The Olympus Stylus-9000 finds itself in a category of camera just below the ultrazoom, but has just enough focal power to get itself out of the standard 3x zone. It aims to provide a broad spectrum of zoom range and 12 megapixels of high-resolution. The 12 megapixel club seems to the sweet spot where noise is filtered out because of larger pixel sites on DSLRs, but this mentality doesn’t transfer well to the image sensor that is less than an inch on most point-and-shoots, including the Stylus-9000.
There is a lot to like about the Stylus-9000, including ease of use, the zoom power, iAuto function and quick AF. There are also some things that are less desirable, including little to no manual control over exposure settings, poor performance at high ISO sensitivities and the degradation found in some of the images.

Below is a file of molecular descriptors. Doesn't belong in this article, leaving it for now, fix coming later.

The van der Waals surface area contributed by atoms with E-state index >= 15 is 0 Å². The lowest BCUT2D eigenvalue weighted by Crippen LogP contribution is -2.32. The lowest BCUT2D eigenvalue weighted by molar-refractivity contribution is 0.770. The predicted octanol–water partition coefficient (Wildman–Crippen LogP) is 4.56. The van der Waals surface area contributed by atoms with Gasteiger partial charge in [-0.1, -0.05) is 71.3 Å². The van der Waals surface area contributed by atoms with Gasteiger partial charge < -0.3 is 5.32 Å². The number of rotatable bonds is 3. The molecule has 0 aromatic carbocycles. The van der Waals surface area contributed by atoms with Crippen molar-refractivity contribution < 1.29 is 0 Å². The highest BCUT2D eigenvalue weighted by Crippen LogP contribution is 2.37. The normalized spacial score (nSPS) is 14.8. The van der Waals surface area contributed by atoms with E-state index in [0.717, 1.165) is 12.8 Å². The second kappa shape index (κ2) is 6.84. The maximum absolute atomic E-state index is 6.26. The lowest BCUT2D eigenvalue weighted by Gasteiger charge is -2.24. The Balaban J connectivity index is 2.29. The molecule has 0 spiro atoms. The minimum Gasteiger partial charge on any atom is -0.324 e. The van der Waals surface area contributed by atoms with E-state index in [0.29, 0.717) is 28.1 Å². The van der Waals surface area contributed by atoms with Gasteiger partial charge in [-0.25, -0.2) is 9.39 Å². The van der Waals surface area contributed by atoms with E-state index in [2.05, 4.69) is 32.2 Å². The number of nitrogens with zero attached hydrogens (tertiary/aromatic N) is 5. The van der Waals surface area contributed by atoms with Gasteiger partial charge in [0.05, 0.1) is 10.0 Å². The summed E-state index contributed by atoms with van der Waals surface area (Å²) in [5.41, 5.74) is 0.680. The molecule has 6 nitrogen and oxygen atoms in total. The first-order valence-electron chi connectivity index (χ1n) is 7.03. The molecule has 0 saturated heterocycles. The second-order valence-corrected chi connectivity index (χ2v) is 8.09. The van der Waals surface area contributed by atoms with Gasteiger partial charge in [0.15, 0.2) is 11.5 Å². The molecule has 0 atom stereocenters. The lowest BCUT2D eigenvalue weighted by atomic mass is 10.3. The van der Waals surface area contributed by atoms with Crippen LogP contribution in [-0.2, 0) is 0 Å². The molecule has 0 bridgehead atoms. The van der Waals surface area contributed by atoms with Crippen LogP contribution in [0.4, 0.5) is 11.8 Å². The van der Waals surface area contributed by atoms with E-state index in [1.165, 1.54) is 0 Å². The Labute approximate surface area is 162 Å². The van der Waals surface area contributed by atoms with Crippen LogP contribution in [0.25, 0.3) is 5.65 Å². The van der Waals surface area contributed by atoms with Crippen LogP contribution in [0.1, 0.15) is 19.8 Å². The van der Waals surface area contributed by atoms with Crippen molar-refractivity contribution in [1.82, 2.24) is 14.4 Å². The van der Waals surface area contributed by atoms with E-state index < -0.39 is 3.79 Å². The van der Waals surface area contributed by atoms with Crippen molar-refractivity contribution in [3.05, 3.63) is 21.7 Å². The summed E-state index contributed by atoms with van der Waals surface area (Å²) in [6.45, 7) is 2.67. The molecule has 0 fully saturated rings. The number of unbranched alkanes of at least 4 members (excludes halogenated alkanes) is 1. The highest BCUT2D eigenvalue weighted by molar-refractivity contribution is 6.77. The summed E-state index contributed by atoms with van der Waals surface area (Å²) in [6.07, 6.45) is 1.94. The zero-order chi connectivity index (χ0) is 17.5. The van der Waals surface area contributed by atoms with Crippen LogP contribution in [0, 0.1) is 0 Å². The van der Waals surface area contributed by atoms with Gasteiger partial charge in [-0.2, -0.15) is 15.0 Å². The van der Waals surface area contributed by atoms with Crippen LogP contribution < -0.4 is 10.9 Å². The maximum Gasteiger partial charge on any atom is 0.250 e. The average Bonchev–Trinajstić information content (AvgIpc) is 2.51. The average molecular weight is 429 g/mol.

With all things being considered, is the Stylus-9000 worth its price of $239 street? I took this camera with me on a three-day trip across the U.S. and never found a problem with it while snap shooting. This camera is geared for the casual shooter looking for focal power and full automatic controls and it doesn’t demand all the precision of a more expensive camera with more manual control. The camera is a great travel companion, but it can’t be pushed past the limits of a snap shooting camera. The Stylus-9000 is what it is, an entry-level to intermediate point-and-shoot with some cool features.
- Fast AF and shutter response
- Great optical zoom power
- Faithful color reproduction
- Compact body that’s great for traveling
- Deciphered contrast well in most scenes
- iAuto works well
- Poor ISO performance
- Various forms of image degradation (vignetting, fringing, lens flare)
- Uses xD memory card instead of SD
- Very little manual control over exposure